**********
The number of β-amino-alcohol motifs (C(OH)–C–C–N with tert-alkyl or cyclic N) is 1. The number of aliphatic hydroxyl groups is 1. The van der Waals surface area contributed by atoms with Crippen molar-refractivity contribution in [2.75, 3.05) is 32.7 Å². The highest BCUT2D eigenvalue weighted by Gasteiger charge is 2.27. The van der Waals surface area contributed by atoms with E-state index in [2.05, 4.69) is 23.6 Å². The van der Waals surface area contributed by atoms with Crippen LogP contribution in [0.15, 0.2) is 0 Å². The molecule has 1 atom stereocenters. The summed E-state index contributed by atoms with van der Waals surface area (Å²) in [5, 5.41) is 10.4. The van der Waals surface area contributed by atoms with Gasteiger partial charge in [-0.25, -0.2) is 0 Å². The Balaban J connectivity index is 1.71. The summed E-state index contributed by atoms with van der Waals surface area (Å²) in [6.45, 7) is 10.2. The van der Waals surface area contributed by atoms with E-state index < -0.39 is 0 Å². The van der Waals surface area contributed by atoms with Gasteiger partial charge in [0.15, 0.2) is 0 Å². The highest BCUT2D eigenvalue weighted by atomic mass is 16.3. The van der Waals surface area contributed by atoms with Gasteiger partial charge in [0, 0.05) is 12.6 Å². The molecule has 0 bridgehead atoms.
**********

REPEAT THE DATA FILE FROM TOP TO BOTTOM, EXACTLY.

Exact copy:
The number of β-amino-alcohol motifs (C(OH)–C–C–N with tert-alkyl or cyclic N) is 1. The number of aliphatic hydroxyl groups is 1. The van der Waals surface area contributed by atoms with Crippen molar-refractivity contribution in [2.75, 3.05) is 32.7 Å². The highest BCUT2D eigenvalue weighted by Gasteiger charge is 2.27. The van der Waals surface area contributed by atoms with E-state index in [2.05, 4.69) is 23.6 Å². The van der Waals surface area contributed by atoms with Crippen LogP contribution in [0.15, 0.2) is 0 Å². The molecule has 1 atom stereocenters. The summed E-state index contributed by atoms with van der Waals surface area (Å²) in [5, 5.41) is 10.4. The van der Waals surface area contributed by atoms with Gasteiger partial charge in [-0.25, -0.2) is 0 Å². The Balaban J connectivity index is 1.71. The summed E-state index contributed by atoms with van der Waals surface area (Å²) in [6.45, 7) is 10.2. The van der Waals surface area contributed by atoms with E-state index < -0.39 is 0 Å². The van der Waals surface area contributed by atoms with Gasteiger partial charge in [0.15, 0.2) is 0 Å². The highest BCUT2D eigenvalue weighted by atomic mass is 16.3. The van der Waals surface area contributed by atoms with Gasteiger partial charge in [0, 0.05) is 12.6 Å². The molecule has 0 bridgehead atoms.